Provincial vet office testing dead pelicans found near pond in Winnipeg
Test are being done to determine what caused the deaths of several birds rescued from a retention pond in northwest Winnipeg.
Six seriously ill birds were rescued late Wednesday and taken to a rehabilitation centre. Staff at Prairie Wildlife told Global News Thursday three of the birds in their care, two of which were pelicans, had since died.
Earlier in the day, Wildlife Haven Rehabilitation executive director Zoe Nakata confirmed they got a call from Animal Services Wednesday night about “some birds in distress” in a pond at Adsum Drive and Keewatin Street.
“They were quite lethargic, a little bit of paralysis so that’s what we’ve seen so far. Our focus right now is on stabilizing them and then we will be conducting an in-depth assessment to evaluate the cause and then determine the best treatment,” Nakata said.
“We’re hopeful for at least some of the six. They’re all in different degrees of sickness but we’re quite hopeful for some of them,” she said.
Facebook posts show a number of birds that appeared to be struggling in the water, while others had already died.
In an email, the city said the province’s Chief Veterinarian Office is testing the animals to see what may have caused the deaths.
“In cases where large numbers of birds or wildlife are found deceased, the city will work with the Chief Veterinarian’s Office to determine the cause by submitting samples of the dead animals for testing. Results in this case are not yet finalized.”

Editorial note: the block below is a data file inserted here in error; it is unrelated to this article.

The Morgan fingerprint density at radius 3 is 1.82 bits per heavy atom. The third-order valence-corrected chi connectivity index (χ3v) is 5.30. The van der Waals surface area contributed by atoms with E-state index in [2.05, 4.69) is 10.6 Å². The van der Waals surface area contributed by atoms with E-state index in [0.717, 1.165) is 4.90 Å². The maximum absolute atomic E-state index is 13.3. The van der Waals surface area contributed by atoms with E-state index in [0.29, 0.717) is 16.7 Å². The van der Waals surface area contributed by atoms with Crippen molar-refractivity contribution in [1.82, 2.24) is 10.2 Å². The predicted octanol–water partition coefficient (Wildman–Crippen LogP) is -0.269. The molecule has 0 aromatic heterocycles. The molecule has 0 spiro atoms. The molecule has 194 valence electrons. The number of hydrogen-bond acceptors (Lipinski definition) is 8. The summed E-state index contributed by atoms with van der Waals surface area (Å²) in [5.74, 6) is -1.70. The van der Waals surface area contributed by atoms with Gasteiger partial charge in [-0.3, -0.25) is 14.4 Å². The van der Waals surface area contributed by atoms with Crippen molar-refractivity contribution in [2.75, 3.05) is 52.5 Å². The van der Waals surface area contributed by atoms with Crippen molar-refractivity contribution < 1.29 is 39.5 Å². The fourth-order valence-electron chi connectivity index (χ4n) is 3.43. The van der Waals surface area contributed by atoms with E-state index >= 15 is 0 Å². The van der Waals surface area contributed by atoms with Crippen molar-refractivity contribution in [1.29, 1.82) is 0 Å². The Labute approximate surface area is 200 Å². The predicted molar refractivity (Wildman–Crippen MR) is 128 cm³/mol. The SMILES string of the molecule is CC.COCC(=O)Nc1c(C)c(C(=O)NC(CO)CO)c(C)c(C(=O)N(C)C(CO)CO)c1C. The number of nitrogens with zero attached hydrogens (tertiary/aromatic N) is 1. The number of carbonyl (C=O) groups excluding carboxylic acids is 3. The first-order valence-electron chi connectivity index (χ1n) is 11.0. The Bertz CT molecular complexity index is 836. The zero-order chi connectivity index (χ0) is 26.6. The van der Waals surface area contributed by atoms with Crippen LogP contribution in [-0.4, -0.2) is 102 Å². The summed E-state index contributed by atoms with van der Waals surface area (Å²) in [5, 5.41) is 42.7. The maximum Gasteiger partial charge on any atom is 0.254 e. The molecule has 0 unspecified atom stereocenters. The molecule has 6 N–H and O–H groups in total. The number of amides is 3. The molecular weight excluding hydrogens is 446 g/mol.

The city says their officials believe the birds died of natural causes, but are submitting water samples to the Chief Veterinarian’s Office, as well.
Nakata said it’s too early to tell what could have made the birds sick — from food to the water — but they’re hopeful they can come up with a diagnosis soon.
One thing they are looking into is Avian botulism, a naturally occurring food poisoning that affects many bird species.
As they explore, residents are asking questions of their own.
A group speculated it could be humans feeding the birds bad food. One man told Global News he sees people give the birds full meals every day, and that he thinks some of the food could act as “poison.”
Whatever the cause, residents aren’t only mad about the bird deaths.
Neighbours told media they’ve been making calls for years to their Councillor, the city and the province to complain about the pond, and that they’ve gone largely unanswered.
They said it wasn’t until Wednesday that action was taken and testing was done; “too late” to one residents who said she had witnessed “more than a hundred” birds die off.
Area city Coun. Devi Sharma declined a Global News on-camera interview request.
Sharma said she received multiple phone calls from concerned residents about the pond’s quality earlier this month, but could not say why testing was not completed.
WATCH: Global’s Timm Bruch outlines the effort to save the birds, and what is being done about the problem
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